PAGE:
The ethical decisions UK doctors make regarding advanced cancer patients at the end of life - the perceived (in) appropriateness of anticoagulation for venous thromboembolism: A qualitative study [Book Review]
David Bourget (Western Ontario)
David Chalmers (ANU, NYU)
Rafael De Clercq
Jack Alan Reynolds
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BMC Medical Ethics 13 (1):22- (2012)
Background: Cancer patients are at risk of developing blood clots in their veins - venous thromboembolism(VTE) - which often takes the form of a pulmonary embolism or deep vein thrombosis. Therisk increases with advanced disease. Evidence based treatment is low molecular weightheparin (LMWH) by daily subcutaneous injection. The aim of this research is to explore thebarriers for doctors in the UK when diagnosing and treating advanced cancer patients withVTE.MethodQualitative, in-depth interview study with 45 doctors (30 across Yorkshire, England and 15across South Wales). Doctors were from three specialties: oncology, palliative medicine andgeneral practice, with a mixture of senior and junior staff. Framework analysis was used. Results: Doctors opinions as to whether LMWH treatment was ethically appropriate for patients whowere symptomatic from VTE but at end of life existed on a shifting continuum, largelyinfluenced by patient prognosis. A lack of immediate benefit coupled with the discomfort of adaily injection had influenced some doctors not to prescribe LMWH. The point at whichLMWH injections should be stopped in patients at the end of life was ambiguous. Someperceived overcaution in their own and other clinicians treatment of patients. Viewpointswere divergent on whether dying of a PE was considered a "good way to go". Theinterventionalism and ethos of palliative medicine was discussed. Conclusions: Decisions are difficult for doctors to make regarding LMWH treatment for advanced cancerpatients with VTE. Treatment for this patient group is bounded to the doctors own moral andethical frameworks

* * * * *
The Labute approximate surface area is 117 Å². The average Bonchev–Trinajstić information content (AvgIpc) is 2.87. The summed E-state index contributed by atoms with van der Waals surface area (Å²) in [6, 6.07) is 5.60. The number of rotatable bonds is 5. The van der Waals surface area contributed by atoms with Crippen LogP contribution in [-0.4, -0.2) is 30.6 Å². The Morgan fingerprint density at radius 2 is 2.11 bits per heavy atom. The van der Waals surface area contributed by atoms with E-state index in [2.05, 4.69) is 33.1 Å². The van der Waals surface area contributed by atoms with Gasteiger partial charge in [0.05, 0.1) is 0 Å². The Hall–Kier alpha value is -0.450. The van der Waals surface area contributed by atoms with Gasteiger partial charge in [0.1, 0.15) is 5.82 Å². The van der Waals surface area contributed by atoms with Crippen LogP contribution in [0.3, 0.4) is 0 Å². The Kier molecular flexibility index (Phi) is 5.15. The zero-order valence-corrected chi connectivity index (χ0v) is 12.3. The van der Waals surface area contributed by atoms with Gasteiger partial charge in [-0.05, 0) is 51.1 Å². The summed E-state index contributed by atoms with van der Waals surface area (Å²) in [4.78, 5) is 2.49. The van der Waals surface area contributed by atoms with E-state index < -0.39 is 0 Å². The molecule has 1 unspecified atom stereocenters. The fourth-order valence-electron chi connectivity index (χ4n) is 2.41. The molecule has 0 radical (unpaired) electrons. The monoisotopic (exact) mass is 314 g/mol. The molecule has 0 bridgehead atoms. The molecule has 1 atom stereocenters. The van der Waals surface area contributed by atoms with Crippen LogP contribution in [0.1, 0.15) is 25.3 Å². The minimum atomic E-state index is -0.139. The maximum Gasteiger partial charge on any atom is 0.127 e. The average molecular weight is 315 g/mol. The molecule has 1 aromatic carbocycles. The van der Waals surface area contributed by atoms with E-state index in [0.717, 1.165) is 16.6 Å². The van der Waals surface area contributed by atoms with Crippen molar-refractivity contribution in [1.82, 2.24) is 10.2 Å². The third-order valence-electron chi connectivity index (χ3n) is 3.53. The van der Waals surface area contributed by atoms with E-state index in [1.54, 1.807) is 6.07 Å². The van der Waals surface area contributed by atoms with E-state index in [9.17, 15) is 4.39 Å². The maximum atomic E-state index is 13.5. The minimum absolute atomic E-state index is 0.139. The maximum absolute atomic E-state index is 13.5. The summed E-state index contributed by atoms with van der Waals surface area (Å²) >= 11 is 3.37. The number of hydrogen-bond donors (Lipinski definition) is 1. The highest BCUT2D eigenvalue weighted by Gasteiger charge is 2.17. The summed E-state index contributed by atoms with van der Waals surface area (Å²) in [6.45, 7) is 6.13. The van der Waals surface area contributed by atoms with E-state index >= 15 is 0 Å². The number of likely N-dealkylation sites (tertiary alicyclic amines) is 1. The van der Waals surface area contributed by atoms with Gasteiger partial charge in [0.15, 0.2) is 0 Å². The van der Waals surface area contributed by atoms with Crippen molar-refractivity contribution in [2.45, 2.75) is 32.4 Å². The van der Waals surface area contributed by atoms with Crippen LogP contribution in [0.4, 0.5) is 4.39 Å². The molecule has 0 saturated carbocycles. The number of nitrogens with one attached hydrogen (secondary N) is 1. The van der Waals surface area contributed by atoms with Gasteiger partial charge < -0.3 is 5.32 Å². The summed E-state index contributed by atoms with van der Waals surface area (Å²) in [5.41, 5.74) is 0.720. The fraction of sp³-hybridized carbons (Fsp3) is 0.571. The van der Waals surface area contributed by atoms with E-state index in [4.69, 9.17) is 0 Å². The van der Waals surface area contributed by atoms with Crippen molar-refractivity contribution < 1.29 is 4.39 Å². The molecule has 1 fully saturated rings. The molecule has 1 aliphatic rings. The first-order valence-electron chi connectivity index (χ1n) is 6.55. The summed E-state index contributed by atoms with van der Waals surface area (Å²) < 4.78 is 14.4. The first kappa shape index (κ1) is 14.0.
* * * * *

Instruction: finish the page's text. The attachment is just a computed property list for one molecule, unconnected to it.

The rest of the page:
|Keywords||Venous thromboembolism Heparin Low-molecular-weight Palliative care Qualitative research Ethics Medical|
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